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This article was published 21/8/2013 (982 days ago), so information in it may no longer be current.
THE number crunchers at the Canadian Labour Congress have released a detailed report noting the point they have been making all along -- unionized workers make more than non-union workers.
According to the report released Wednesday, unionized workers across Manitoba make $5.31 per hour more than non-union workers and in Winnipeg they make $5.14 per hour more.
Nationally, they make $4.97 per hour more.
Ken Georgetti, president of the CLC, said he was surprised these numbers have not been compiled in the past.
'Last year, Manitoba did not lose one day of work from strike or lockout, not one. But a focus group in Winnipeg showed that 68 per cent of people in this province think unions in Manitoba strike too much'
"We put it out last year and released them only internally," he said. "We asked our members if it was helpful and they said it was. So we are starting to do more of it."
The data was compiled from Statistics Canada reports comparing unionized wages to non-unionized hourly wages.
Georgetti said it's all part of an effort to change some negative perceptions of unions and "to put some facts out there on top of the haze of rhetoric."
The CLC has done focus groups recently and Georgetti said people hold some preconceived notions about unions that are not totally correct.
"For instance," he said, "last year, Manitoba did not lose one day of work from strike or lockout, not one. But a focus group in Winnipeg showed that 68 per cent of people in this province think unions in Manitoba strike too much."
But this type of research is not likely to change some minds very quickly. Some, like the Canadian Federation of Independent Business, see this type of data as further revelation of disparity and, when it comes to public sector collective agreements, evidence it is unsustainable.
Marilyn Braun-Pollon, a CFIB official in the Prairie region, said the report confirms what the CFIB research has shown for years.
"There are huge wage gaps that favour public sector over private sector," she said, even though the data the CLC put together was not exclusive to the public sector.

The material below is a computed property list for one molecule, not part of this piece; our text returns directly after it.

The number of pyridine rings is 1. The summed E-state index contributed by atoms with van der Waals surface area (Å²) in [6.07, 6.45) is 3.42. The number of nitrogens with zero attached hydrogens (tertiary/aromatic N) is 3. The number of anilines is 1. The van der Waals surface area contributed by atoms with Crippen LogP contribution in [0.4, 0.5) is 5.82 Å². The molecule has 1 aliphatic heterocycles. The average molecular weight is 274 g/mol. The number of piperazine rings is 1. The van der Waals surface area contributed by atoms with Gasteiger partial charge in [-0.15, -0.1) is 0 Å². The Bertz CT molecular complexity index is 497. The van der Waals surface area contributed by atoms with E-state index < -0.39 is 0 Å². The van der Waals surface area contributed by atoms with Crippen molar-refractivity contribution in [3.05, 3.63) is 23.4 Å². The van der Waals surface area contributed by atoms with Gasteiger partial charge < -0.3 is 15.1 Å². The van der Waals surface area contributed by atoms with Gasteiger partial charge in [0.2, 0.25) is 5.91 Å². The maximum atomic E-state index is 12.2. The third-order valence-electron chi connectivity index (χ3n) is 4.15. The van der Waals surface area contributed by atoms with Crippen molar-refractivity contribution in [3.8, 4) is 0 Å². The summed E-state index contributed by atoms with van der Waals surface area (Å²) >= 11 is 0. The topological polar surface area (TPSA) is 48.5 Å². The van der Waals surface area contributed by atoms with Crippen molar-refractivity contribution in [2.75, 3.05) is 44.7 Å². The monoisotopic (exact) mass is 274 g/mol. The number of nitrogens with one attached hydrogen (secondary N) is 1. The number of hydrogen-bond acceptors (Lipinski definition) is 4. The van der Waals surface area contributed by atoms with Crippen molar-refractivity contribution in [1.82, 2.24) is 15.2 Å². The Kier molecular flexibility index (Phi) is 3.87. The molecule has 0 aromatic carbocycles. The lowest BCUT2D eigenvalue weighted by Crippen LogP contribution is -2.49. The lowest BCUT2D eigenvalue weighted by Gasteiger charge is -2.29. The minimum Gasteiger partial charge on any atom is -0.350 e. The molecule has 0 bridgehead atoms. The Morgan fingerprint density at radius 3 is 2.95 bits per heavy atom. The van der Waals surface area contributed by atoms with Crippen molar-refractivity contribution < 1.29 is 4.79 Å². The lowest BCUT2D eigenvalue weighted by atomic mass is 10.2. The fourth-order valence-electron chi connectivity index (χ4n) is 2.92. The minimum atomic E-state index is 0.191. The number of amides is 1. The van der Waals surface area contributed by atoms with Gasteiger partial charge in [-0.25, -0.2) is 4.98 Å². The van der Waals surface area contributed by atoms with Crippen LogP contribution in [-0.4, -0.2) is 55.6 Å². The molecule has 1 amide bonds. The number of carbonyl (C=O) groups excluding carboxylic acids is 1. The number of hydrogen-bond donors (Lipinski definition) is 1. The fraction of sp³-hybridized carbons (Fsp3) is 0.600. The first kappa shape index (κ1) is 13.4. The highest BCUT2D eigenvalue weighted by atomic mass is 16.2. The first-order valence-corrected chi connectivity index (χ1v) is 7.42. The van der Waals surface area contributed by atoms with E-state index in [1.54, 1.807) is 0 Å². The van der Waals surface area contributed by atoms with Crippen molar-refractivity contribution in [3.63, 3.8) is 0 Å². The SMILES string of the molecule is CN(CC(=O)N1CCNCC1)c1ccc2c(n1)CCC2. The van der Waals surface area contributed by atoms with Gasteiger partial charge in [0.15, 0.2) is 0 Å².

"We know that those huge gaps lead to unsustainable spending at all levels of government," she said. "And we all know that the lion's share of spending goes to employee compensation."
She said when benefits packages are factored in, the "union advantage" for federal government workers in Winnipeg is 42 per cent, 39 per cent for municipal workers and 31 per cent for provincial workers in Manitoba.
Kevin Rebeck, president of the Manitoba Federation of Labour, said there are different sorts of conditions and perceptions when it comes to public and private sector collective agreements.
Rebeck said he understands people view public sector agreements, that often include better pension benefits than those in the private sector, as their tax dollars being spent for something they themselves don't have.
"I don't understand why people buy into what employers often put forward -- 'We can't afford it and can't do it,'" he said. "But they can and it works, and why don't we say 'We deserve it,' as opposed to saying 'They don't deserve it because we don't have it.' "
Rebeck said union membership is up very slightly this year in Manitoba but nationally the numbers have been coming down, although not dramatically.
According to 2012 Human Resource and Skills Development Canada statistics, union membership as a percentage of non-agricultural paid workers was 34.4 per cent in 1996 and has gradually declined to 29.9 per cent in 2012.